Negotiated cash fed cattle trade started the week at lower money Tuesday. Live prices were $2-$4 lower in the Texas Panhandle at $108/cwt. and $2 lower in Nebraska at $108, according to the Agricultural Marketing Service. That was on slow trade and light demand. There were a few dressed sales in the western Corn Belt at $168, but too few to trend. Last week, dressed trade was at $172.
The five-area direct November weighted average fed steer price was $108.85/cwt. on a live basis, which was $2.20 more than the previous month, but $6.50 less than the previous year. The weighted average steer price in the beef was $170.34, which was $2.87 more than the prior month but $12.20 less than the prior year.
Cattle futures closed narrowly mixed on Tuesday, finding some stability following the strong retreat in the previous session, perhaps helped along by softer grain futures.
Live Cattle futures closed an average of 14¢ lower except for unchanged to 17¢ higher in three contracts.
Feeder Cattle futures closed an average of 45¢ higher except for 22¢ lower in spot Jan.
Choice boxed beef cutout value was $5.78 lower Tuesday afternoon at $225.02/cwt. Select was $4.06 lower at $205.42.
Corn futures closed mostly 1¢ to 3¢ lower.
Soybean futures closed mostly 6¢ to 12¢ lower through Sep ’21 and then mostly unchanged to 2¢ lower.
Major U.S. financial indices closed higher Tuesday, apparently buoyed in part by the rollout of COVID-19 vaccinations in the United Kingdom and optimism regarding a federal stimulus package.
The Dow Jones Industrial Average closed 104 points higher. The S&P 500 closed 10 points higher. The NASDAQ was up 62 points.
“Beef production is forecast to decrease in 2021 with cyclically smaller cattle numbers and carcass weights retreating from record 2020 levels,” says Derrell Peel, Extension livestock marketing specialist at Oklahoma State University, in his weekly market comments. “Beef trade is expected to improve with smaller beef imports and increased beef exports in the coming year. These will combine with decreased production to reduce per capita beef consumption in 2021.”
For this year, David Anderson, Extension livestock economist at Texas A&M University explains total beef production is on par with the same time last year.
“Steer and heifer slaughter is a little over 3% behind 2019 at this point. Total cow slaughter is 1.5% below 2019, but the source of the cows is interesting. Beef cow slaughter is up 2.5% while dairy cow slaughter is down 5.5% from a year ago,” Anderson explains, in the latest issue of In the Cattle Markets. “Low calf prices and drought conditions are acting to increase cow slaughter while higher milk prices have reduced dairy cow culling.”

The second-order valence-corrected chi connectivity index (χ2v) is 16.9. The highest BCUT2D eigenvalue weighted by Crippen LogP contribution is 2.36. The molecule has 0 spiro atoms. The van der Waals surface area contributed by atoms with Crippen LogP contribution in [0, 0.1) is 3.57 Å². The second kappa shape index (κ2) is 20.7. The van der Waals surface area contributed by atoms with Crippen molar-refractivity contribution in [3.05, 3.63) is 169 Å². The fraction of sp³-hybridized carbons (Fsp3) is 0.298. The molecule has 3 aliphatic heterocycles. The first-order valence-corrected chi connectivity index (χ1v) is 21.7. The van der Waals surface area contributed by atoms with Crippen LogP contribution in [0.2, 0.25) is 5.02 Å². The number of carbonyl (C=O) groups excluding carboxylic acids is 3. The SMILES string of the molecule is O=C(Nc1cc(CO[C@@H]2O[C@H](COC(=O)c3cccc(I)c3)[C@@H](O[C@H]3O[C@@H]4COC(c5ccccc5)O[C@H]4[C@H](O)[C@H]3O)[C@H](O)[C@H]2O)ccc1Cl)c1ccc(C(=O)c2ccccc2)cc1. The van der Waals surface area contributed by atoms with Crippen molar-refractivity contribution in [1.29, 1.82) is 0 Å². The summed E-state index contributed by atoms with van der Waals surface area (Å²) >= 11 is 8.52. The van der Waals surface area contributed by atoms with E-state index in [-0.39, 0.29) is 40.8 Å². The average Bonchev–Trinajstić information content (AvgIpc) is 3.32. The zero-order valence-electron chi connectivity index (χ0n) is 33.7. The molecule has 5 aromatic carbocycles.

Anderson adds that heavier fed steer and heifer carcasses continue to support beef production despite less slaughter.
“Steer dressed weights have averaged 906 lbs. this year compared to 876 lbs. last year. Heifer weights have averaged 833 lbs. this year, up 22 lbs. from 2019. Cow and bull dressed weights are within a pound of last year’s average,” Anderson says.
Although beef production is projected lower next year, Peel says total red meat and poultry production is projected to increase to another new record level of 107.2 billion lbs. with increased pork and poultry production offsetting decreased beef production.
“However, with strong meat exports offsetting increased production, domestic total meat consumption is projected to decrease to 222.1 lbs. per capita, down from 225.3 lbs. in 2020,” Peel says. “Many factors may cause revisions to these forecasts including the speed and effectiveness of controlling the ongoing pandemic; macroeconomic uncertainties in the U.S. and global economies; changing feed market conditions; currency exchange rates; and evolving trade policy, among others. Conditions remain very dynamic and uncertain at the end of 2020 but there is potential for more stability in the second half of 2021.”